The mechanisms that link the metabolic syndrome to increased cardiovascular risk are incompletely understood, especially in young people. We therefore examined whether the metabolic syndrome was associated with arterial stiffness and whether any such associations were independent of cardiopulmonary fitness and subcutaneous trunk fat.
Cross-sectional analyses of data on 364 men and women aged 36 years from the Amsterdam Growth and Health Longitudinal Study (ninth follow-up measurement, year 2000). The prevalence of the metabolic syndrome was defined by a slightly modified National Cholesterol Education Program (NCEP) definition. Arterial stiffness was ultrasonically estimated by distensibility and compliance of the carotid, femoral, and brachial arteries and by the carotid elastic modulus.
The prevalence of the metabolic syndrome in this young adult population was 18.3% in men and 3.2% in women. Individuals with the syndrome compared with individuals without risk factors had 11.2% and 17.0% less distensibility and 9.0% and 18.2% less compliance of the carotid and femoral arteries, respectively, and 15.9% higher carotid elastic modulus. After adjustment for cardiopulmonary fitness and subcutaneous trunk fat, the metabolic syndrome remained significantly associated with stiffness of the carotid but not the femoral artery. In addition, poor cardiopulmonary fitness and high subcutaneous trunk fat were associated with arterial stiffness, and this was independent of the metabolic syndrome.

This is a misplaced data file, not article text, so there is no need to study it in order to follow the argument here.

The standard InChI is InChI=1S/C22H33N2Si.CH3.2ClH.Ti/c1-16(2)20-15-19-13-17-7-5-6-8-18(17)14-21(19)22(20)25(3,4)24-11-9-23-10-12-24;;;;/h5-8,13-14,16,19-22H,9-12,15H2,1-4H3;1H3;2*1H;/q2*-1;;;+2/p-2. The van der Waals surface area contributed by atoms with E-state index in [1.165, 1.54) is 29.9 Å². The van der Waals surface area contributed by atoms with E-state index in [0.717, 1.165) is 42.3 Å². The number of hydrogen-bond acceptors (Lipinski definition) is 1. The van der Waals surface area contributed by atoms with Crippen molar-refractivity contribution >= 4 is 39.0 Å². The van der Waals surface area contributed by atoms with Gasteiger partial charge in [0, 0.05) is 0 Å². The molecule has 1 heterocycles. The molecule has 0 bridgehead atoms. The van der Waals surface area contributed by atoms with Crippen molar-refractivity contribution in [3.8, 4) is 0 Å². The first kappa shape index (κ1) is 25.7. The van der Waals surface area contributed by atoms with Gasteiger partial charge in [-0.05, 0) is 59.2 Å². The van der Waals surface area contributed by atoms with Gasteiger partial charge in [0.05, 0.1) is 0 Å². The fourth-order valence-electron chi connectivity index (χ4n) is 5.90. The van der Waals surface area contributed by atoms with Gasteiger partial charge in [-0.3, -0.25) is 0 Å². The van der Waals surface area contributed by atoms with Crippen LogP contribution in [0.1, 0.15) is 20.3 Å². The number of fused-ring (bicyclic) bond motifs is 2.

A modified NCEP definition of the metabolic syndrome identified young individuals with increased arterial stiffness. The mechanisms that link the metabolic syndrome, poor cardiopulmonary fitness, and high subcutaneous trunk fat to greater arterial stiffness overlap but are partly independent of each other.